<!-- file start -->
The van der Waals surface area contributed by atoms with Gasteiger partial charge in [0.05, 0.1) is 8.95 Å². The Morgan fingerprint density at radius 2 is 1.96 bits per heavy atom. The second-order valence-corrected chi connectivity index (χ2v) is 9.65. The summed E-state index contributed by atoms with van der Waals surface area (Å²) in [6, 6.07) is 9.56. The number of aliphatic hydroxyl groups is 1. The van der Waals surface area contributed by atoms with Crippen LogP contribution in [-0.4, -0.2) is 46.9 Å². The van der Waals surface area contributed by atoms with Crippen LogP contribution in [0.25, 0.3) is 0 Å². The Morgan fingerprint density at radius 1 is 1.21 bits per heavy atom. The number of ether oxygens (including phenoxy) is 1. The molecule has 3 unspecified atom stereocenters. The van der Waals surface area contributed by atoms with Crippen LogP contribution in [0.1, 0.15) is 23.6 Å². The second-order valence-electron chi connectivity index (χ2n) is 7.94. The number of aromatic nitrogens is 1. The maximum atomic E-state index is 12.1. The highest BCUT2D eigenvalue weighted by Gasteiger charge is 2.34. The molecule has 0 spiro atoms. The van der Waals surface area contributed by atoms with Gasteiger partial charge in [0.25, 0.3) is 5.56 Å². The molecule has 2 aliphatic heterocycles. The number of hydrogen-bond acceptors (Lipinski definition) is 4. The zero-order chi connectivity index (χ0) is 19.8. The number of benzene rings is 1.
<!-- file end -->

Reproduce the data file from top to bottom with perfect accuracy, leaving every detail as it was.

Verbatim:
The van der Waals surface area contributed by atoms with Gasteiger partial charge in [0.05, 0.1) is 8.95 Å². The Morgan fingerprint density at radius 2 is 1.96 bits per heavy atom. The second-order valence-corrected chi connectivity index (χ2v) is 9.65. The summed E-state index contributed by atoms with van der Waals surface area (Å²) in [6, 6.07) is 9.56. The number of aliphatic hydroxyl groups is 1. The van der Waals surface area contributed by atoms with Crippen LogP contribution in [-0.4, -0.2) is 46.9 Å². The van der Waals surface area contributed by atoms with Crippen LogP contribution in [0.25, 0.3) is 0 Å². The Morgan fingerprint density at radius 1 is 1.21 bits per heavy atom. The number of ether oxygens (including phenoxy) is 1. The molecule has 3 unspecified atom stereocenters. The van der Waals surface area contributed by atoms with Crippen LogP contribution in [0.1, 0.15) is 23.6 Å². The second-order valence-electron chi connectivity index (χ2n) is 7.94. The number of aromatic nitrogens is 1. The maximum atomic E-state index is 12.1. The highest BCUT2D eigenvalue weighted by Gasteiger charge is 2.34. The molecule has 0 spiro atoms. The van der Waals surface area contributed by atoms with Gasteiger partial charge in [0.25, 0.3) is 5.56 Å². The molecule has 2 aliphatic heterocycles. The number of hydrogen-bond acceptors (Lipinski definition) is 4. The zero-order chi connectivity index (χ0) is 19.8. The number of benzene rings is 1.